Chicken Soup for the Student Soul
“Go to school. Get a job. Go to work. Get married. Have kids. Watch TV. Obey the law. Now, repeat after me: I am free.” You might have seen this line on your socialist friend’s Facebook feed. We know, however, the truth is more complex– especially when it comes to education. School and the ways in which we approach it can be a dynamic and consequential pursuit.
In a broad sense, education pushes students to consider different viewpoints, to recognize the difference between academic works and opinions, and to develop and communicate ideas in a way that’s relatable to others. It’s more than a simple vehicle to attaining a job. Because education is in itself meaningful, it makes sense to choose a particular discipline because of the material we will learn and the skills it will teach us, and not because of the job it may lead us to. Many students choose their field of study based on job prospects, and oftentimes this decision is made by their parents. But parents aren’t the ones who are going to be completing readings, pulling all-nighters, and banging their heads on textbooks out of frustration from not understanding the material. And they’re certainly not going to work in the field for the next 40 years.
University is truly about your own choices, and there are numerous ways we, as students, are able to customize our post-secondary education. We can choose what to study. We can join the clubs we’re interested in and take the courses in our fields that interest us the most. We can also avoid taking morning classes, and we can choose to take fewer classes than others. All students deal with the academic weight of university differently. Everyone has different study habits, some students require accommodations, and others are part-time students because they also work. There is no right or wrong way to be a student. Taking 30 credits a year and graduating in four years isn’t the only way to complete your degree.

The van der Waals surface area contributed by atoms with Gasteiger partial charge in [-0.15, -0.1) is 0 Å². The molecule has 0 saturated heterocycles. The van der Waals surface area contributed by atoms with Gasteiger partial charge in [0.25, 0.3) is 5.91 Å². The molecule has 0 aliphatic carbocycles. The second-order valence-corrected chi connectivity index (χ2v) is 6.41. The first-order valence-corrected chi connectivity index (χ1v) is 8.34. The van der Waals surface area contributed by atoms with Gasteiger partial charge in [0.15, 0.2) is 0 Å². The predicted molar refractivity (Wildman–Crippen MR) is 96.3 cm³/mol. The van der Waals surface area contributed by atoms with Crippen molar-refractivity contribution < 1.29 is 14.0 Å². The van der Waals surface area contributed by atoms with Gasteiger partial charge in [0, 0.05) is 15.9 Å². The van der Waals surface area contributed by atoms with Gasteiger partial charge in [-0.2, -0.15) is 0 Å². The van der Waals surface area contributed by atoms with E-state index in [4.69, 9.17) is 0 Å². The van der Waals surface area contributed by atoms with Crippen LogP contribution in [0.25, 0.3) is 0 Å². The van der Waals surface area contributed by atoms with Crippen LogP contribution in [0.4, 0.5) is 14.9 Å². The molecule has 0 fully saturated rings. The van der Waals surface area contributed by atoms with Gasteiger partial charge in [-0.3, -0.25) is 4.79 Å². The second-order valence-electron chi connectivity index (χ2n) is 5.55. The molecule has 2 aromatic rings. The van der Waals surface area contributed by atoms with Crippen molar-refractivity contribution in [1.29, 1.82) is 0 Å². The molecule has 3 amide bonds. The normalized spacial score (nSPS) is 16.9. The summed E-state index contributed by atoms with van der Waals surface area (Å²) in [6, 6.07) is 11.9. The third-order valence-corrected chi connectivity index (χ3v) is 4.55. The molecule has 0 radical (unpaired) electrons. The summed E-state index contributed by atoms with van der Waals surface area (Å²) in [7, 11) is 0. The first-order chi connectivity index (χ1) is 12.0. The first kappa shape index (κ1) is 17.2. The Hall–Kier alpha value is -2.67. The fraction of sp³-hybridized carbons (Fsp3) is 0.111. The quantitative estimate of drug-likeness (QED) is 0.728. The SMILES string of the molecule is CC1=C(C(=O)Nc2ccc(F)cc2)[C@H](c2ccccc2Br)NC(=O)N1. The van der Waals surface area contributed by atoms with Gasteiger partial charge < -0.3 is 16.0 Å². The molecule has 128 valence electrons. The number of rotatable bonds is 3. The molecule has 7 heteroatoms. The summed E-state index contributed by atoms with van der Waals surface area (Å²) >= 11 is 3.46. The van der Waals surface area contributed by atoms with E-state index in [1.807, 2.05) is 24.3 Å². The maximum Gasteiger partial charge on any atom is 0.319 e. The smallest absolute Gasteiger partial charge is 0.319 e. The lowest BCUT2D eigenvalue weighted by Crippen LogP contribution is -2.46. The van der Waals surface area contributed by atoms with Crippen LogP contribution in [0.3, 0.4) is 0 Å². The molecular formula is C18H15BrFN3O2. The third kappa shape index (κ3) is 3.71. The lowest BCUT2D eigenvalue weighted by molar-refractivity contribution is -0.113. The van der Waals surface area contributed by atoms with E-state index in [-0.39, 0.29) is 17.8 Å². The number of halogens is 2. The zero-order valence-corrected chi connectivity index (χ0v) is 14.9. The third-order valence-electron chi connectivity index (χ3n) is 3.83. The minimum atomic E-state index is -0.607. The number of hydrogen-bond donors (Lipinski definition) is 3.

Once we start university, we’re really rushed into finishing. We’re told to take x amount of courses in order to graduate on time, and glorify the idea of finishing and moving on rather than enjoying our time here. It makes sense– we’re young, so obviously we want to get started doing our “thing”. But university is a time of intellectual and personal development. We shouldn’t speed through it, and we shouldn’t hate ourselves when we feel unable to handle what is expected of us.
Instead, we can tailor our education to fit our needs. We have the ability to individualize your education, whether it be with gap years or semesters, international exchange, internships, or even being a part-time student. It certainly might seem like it, but there is no single path set leading to you to the convocation stage, just like there is no one thing that you have to limit yourself to after having finished your degree.